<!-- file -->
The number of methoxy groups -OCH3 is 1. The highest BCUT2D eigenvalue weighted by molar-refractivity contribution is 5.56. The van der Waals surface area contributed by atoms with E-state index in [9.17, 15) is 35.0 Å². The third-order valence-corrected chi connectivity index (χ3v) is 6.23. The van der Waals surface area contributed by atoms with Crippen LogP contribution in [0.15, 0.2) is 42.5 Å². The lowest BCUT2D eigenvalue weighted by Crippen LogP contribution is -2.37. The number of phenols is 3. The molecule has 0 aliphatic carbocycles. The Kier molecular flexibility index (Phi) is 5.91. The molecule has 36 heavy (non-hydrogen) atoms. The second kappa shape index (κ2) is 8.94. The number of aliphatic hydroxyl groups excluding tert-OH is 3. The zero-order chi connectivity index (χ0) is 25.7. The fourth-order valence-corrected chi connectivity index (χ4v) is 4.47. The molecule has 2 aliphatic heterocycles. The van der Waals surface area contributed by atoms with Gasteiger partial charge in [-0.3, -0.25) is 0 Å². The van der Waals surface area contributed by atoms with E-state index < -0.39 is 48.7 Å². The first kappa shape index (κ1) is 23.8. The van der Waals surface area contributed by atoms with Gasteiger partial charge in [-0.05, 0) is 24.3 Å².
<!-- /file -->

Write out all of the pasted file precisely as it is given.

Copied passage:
The number of methoxy groups -OCH3 is 1. The highest BCUT2D eigenvalue weighted by molar-refractivity contribution is 5.56. The van der Waals surface area contributed by atoms with E-state index in [9.17, 15) is 35.0 Å². The third-order valence-corrected chi connectivity index (χ3v) is 6.23. The van der Waals surface area contributed by atoms with Crippen LogP contribution in [0.15, 0.2) is 42.5 Å². The lowest BCUT2D eigenvalue weighted by Crippen LogP contribution is -2.37. The number of phenols is 3. The molecule has 0 aliphatic carbocycles. The Kier molecular flexibility index (Phi) is 5.91. The molecule has 36 heavy (non-hydrogen) atoms. The second kappa shape index (κ2) is 8.94. The number of aliphatic hydroxyl groups excluding tert-OH is 3. The zero-order chi connectivity index (χ0) is 25.7. The fourth-order valence-corrected chi connectivity index (χ4v) is 4.47. The molecule has 2 aliphatic heterocycles. The van der Waals surface area contributed by atoms with Gasteiger partial charge in [-0.3, -0.25) is 0 Å². The van der Waals surface area contributed by atoms with E-state index < -0.39 is 48.7 Å². The first kappa shape index (κ1) is 23.8. The van der Waals surface area contributed by atoms with Gasteiger partial charge in [-0.05, 0) is 24.3 Å².